INDIA STEAMSHIP COMPANY LIMITED, Plaintiff–Appellant, v. KOBIL PETROLEUM LIMITED, Defendants–Appellees.
In anticipation of arbitration, plaintiff India Steamship Company Limited (“ISC”) attached $1,653,168 belonging to defendant Kobil Petroleum Limited (“Kobil”), pursuant to Rule B of the Supplemental Rules for Admiralty or Maritime Claims and Asset Forfeiture Actions (“Rule B”), as the funds passed briefly through New York en route from one foreign Kobil account to another. Kobil entered a general appearance, and the attached funds were transferred by consent order to the Southern District Clerk. Following this Court's decision in Shipping Corp. of India v. Jaldhi Overseas Pte Ltd., 585 F.3d 58 (2d Cir.2009), the United States District Court for the Southern District of New York (Berman, J.) ordered the funds released to Kobil. ISC appeals the release order. We affirm, holding that neither Kobil's general appearance nor its consent to the funds' transfer waived objection to the attachment.
ISC also argues that Jaldhi does not apply because the intercepted electronic funds transfers (“EFTs”) passed between accounts held by the same party. That argument is foreclosed by Scanscot Shipping Servs. GmbH v. Metales Tracomex LTDA, 617 F.3d 679, 682-83, 2010 WL 3169304, at *2 (2d Cir.2010) (per curiam). See Allied Maritime, Inc. v. Descatrade SA, 620 F.3d 70, 74-75, 2010 WL 3447882, at *3 (2d Cir.2010).
In 2005, the motor tanker Ratna Shalini was damaged while in port in Mombasa. The tanker had been leased by ISC, an Indian corporation, to Kobil, a Kenyan corporation; and ISC initiated arbitration in London to recover its losses, estimated at $1,653,168.
As security against an arbitration judgment, ISC obtained an order from the district court on February 8, 2008, attaching Kobil's property in the Southern District of New York pursuant to Rule B. ISC thereafter attached $1,653,168 in the hands of New York intermediary banks while the funds were in transit between Kobil accounts pursuant to an electronic funds transfer.1 Kobil entered a general appearance, and consented to the funds' transfer to an interest-bearing account in the Southern District's registry.
Following this Court's decision in Jaldhi, the district court on October 20, 2009 ordered the attached funds released. This appeal timely followed.
ISC argues that Kobil waived objection to the attachment  by entering a general appearance and, alternatively,  by consenting to the funds' transfer. Neither argument is persuasive.
Kobil concedes that its general appearance conferred on the district court jurisdiction that is general and in personam. Kobil therefore waived objection to jurisdiction over its person, asserted broadly. But the appearance did not waive Kobil's objection to the attachment order or render the order valid. This is so even though attachment provided the basis for jurisdiction over Kobil at the outset. Jurisdiction over a person is conceptually distinct from jurisdiction over the person's property—though (as in the case of quasi in rem jurisdiction) the issues sometimes overlap. To attach property, a court will have jurisdiction over the property in question and the remedial authority to order attachment, regardless of the court's jurisdiction in personam over the property owner. See, e.g., United States v. First Nat'l City Bank, 321 F.2d 14, 18–19 (2d Cir.1963) (observing that statutorily authorized tax lien can be enforced only against property within the jurisdiction of the court), aff'd per curiam on reh'g in banc, 325 F.2d 1020 (2d Cir.1964), rev'd on other grounds, 379 U.S. 378, 85 S.Ct. 528, 13 L.Ed.2d 365 (1965); Restatement (Second) of Judgments § 8 & cmt.a (“[Attachment jurisdiction] is based on the fact that the property is within the territorial limits of the state in which the court is located.”). The validity of an attachment order therefore is not settled by a court's attainment of in personam jurisdiction over the property owner. Consent to one does not imply or effect consent to the other.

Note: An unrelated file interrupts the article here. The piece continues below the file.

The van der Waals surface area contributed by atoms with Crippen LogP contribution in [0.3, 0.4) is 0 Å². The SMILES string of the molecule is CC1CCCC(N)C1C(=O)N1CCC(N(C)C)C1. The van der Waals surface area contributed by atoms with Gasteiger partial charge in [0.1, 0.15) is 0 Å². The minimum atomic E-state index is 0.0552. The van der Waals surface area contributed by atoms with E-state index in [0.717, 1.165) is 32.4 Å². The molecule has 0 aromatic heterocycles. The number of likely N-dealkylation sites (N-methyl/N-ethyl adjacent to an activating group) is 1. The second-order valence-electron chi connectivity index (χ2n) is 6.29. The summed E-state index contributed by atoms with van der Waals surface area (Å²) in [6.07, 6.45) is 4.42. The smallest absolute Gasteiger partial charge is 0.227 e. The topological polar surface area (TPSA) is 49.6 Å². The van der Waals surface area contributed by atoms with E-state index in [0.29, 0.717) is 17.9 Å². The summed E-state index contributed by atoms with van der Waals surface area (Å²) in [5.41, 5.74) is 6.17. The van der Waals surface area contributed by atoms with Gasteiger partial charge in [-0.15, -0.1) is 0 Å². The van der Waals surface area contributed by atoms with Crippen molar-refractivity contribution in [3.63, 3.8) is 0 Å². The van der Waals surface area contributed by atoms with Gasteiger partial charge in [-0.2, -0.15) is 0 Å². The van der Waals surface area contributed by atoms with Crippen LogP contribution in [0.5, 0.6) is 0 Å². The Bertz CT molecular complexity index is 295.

Kobil consented to the funds' transfer to the Southern District registry so that the funds would accrue interest during the pendency of this action. Its consent did not purport to waive objection to the attachment, nor should it effect forfeiture of objection by operation of law. Cf. Cricket S.S. Co. v. Parry, 263 F. 523 (2d Cir.1920) (holding that a defendant who “releas[es] his property from an illegal attachment [by posting a bond] does not waive a good objection to jurisdiction over his person, if it be reserved”). A party need not choose between challenging an attachment and protecting the value of the attached assets.
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For the foregoing reasons, we affirm the district court's October 20, 2009 release order.
1. For an explanation of electronic funds transfers, see generally Jaldhi, 585 F.3d at 60 n. 1.